“The wall infrastructure erected by the government's Department of Public Works and Highways along the embankment of Nangka River on the Banaba side suffered the brunt of strong currents during last November’s typhoons.

This resulted in the collapse of a 100-meter length of the wall and another stretch of wall further along the river. Now just a half meter of space remains between the eroded portion and the houses of poor informal settlers. In February of this year two big tarpaulin signages were erected at the immediate vicinity of the collapsed wall that inform the residents that the area is not safe anymore; that there is imminent risk of collapse during heavy rains; and that the residents are advised to leave the area.

At the time I went to the area and took pictures of the condition of the houses viz-a-viz the eroded wall at the embankment of Nangka River. I interviewed three to four families that are very close to the eroded wall and asked them why they are not leaving the place. They replied that there is no government assistance to enable them to move and find a place to relocate/resettle. Instead they were advised to seek safety in evacuation centres like ours!”

This clearly isn’t a sustainable solution for long-term shelter needs, but with your amazing support we stand ready to support Buklod Tao and Banaba residents at risk of disaster. Thanks so much for continuing to support this project.

We’ll keep you posted as our work in Banaba continues, and if you have any questions please don’t hesitate to email Andy@IDVolunteers.org. I’d be delighted to hear from you as always.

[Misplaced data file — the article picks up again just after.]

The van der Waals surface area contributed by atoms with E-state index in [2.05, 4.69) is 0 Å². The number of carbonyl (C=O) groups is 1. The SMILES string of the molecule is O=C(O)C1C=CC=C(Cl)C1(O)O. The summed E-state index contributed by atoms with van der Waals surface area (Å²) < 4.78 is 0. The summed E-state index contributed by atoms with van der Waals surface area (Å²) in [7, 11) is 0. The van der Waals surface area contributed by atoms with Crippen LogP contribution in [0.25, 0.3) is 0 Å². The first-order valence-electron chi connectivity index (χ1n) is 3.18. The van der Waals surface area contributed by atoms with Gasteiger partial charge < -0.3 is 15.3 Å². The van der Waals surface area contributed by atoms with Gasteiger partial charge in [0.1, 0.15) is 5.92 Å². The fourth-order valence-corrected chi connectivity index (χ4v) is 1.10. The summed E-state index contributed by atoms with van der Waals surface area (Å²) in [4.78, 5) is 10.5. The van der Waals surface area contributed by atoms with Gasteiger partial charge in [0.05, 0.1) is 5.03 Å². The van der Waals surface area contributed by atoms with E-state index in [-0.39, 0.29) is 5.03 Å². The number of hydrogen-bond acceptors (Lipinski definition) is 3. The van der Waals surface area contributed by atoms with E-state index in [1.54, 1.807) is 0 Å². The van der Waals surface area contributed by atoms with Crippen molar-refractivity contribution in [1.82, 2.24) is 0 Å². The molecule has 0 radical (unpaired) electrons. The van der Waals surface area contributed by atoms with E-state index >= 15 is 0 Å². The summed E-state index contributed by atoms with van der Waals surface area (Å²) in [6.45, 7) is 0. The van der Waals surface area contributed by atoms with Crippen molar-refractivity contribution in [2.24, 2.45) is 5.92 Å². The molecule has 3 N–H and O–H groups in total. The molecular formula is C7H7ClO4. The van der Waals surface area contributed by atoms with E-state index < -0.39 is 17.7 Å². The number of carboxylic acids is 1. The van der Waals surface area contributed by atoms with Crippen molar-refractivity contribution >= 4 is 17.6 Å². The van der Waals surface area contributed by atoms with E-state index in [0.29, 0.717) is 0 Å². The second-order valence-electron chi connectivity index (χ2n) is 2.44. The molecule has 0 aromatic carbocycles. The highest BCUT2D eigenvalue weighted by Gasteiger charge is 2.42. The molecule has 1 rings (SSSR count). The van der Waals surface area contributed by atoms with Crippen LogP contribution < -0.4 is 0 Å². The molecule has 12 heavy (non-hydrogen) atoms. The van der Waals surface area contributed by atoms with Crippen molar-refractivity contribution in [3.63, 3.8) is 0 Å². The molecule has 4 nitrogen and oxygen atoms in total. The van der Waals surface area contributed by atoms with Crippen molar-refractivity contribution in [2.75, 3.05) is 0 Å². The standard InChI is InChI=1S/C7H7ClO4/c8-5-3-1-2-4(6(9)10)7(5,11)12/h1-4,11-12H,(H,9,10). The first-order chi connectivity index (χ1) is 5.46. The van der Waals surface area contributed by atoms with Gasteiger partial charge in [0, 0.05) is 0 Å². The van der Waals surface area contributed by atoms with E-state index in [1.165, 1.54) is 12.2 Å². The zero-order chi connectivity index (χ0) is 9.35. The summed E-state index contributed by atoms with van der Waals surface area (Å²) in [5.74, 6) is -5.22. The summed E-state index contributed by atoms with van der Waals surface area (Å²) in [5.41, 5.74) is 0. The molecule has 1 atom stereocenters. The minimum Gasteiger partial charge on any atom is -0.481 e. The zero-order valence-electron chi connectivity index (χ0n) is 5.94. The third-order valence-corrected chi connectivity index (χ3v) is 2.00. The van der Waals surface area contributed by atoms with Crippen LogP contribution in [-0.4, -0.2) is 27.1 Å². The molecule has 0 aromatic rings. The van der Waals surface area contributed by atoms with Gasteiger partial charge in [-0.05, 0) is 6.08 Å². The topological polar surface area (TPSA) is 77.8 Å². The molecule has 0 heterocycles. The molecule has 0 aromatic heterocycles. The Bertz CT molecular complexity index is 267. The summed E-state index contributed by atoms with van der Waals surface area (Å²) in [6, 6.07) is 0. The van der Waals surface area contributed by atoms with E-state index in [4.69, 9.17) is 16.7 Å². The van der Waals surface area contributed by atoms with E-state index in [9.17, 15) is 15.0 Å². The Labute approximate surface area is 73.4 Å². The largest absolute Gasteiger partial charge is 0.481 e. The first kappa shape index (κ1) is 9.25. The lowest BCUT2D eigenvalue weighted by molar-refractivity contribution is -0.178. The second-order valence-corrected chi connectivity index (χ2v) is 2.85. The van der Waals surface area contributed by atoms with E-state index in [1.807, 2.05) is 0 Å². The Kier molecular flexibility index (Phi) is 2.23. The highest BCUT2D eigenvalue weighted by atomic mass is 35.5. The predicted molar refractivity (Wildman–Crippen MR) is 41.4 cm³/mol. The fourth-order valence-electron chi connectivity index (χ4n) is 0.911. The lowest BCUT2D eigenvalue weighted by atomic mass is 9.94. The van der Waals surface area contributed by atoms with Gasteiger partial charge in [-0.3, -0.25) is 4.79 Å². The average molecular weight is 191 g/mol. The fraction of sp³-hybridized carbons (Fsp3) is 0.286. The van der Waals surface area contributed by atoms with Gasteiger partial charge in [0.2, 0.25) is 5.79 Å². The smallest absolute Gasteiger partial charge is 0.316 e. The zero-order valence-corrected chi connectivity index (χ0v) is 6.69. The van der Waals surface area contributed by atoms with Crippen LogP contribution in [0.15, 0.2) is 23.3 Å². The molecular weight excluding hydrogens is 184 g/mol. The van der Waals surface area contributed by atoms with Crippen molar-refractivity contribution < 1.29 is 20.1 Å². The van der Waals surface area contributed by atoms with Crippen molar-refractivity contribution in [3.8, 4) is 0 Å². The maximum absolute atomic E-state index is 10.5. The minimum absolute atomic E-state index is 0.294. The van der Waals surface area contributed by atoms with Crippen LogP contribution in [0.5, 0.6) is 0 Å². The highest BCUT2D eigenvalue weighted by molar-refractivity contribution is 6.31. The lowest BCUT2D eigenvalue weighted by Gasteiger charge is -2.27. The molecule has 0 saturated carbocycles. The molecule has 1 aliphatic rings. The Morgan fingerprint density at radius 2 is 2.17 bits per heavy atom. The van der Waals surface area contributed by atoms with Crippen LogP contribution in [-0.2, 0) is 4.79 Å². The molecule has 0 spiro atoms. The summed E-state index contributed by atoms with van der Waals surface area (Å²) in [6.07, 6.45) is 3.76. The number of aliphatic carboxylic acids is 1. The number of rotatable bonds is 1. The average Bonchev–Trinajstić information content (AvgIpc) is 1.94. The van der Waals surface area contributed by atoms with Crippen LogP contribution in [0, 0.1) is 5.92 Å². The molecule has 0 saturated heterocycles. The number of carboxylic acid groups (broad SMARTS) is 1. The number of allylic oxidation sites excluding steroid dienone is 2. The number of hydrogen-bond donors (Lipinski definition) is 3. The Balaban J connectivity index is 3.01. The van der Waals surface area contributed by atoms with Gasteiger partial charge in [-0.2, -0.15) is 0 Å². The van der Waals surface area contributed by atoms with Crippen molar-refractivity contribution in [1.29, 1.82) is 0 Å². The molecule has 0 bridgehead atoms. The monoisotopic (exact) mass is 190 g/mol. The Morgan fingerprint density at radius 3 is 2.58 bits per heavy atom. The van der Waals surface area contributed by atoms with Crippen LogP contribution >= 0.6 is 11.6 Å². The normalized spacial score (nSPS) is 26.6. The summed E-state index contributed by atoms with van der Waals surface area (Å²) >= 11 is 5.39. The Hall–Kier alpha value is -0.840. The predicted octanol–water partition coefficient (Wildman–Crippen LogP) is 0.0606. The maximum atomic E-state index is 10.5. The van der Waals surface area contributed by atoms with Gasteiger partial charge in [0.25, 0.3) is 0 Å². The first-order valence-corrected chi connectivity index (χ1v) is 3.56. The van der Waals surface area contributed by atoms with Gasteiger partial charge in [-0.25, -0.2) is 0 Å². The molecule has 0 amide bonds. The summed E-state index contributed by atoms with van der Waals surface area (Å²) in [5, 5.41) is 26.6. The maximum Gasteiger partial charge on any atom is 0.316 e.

Covid is surging once again
Covid is surging once again
The collapsed river wall
The collapsed river wall
A resident surveys the damage
A resident surveys the damage
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The boat crews have a new tool
The boat crews have a new tool

Thanks so much for helping Filipino communities prepare for disaster.

In our last report we highlighted how your amazing generosity helping to complete the Banaba Livelihood and Evacuation Centre had proved so vital during typhoons Rolly and Ulysses and their aftermath. Banaba residents sheltered inside the building during the  typhoons, and the Centre became a hub to support community recovery once the weather cleared. Over the last few months your donations have helped us deal with the remaining fall out from the typhoons, as well as some important lessons learned.

Firstly we’ve supported some essential maintenance of the Centre. Thanks to your brilliant donations we’ve been able to make some plumbing repairs to the heavily used bathrooms, and also install new solar powered lights. During Rolly and Ulysses our local partner Buklod Tao realised better lights were needed for the evacuees at night. Solar power is always the best option as this reduces reliance on external help and mains power during disasters. Thanks so much for helping to build this important local resilience!

Secondly, another lesson from Rolly and Ulysses came from the flood rescue boats which are built at the Centre. These boats saw heavy action during the typhoons, navigating narrow alleys and fighting heavy currents. Ka Noli, Buklod Tao’s President explained what they realised:

“It was observed that the paddles were used to push forward the boat by pressing the paddles against the walls of houses alongside the flooded street. Also, when the floodwaters were swift the paddles were sometimes no match to the current. There must be one more tool for the boat crews. We would like to provide "Tikin" poles to make the mobility of the boat more efficient by pushing.”

Because of your brilliant donations we’ve since been able to provide fourteen of these Tikin (or quant) poles - one for each of the volunteer boat crews that protect their local communities. Once again, thank you so much for making this vital adaption possible.

We’ll keep you posted as our work in Banaba continues, and if you have any questions please don’t hesitate to email Andy@IDVolunteers.org. I’d be delighted to hear from you as always

The poles being manufactured
The poles being manufactured
Some bathroom maintenance
Some bathroom maintenance
One of the new solar lights
One of the new solar lights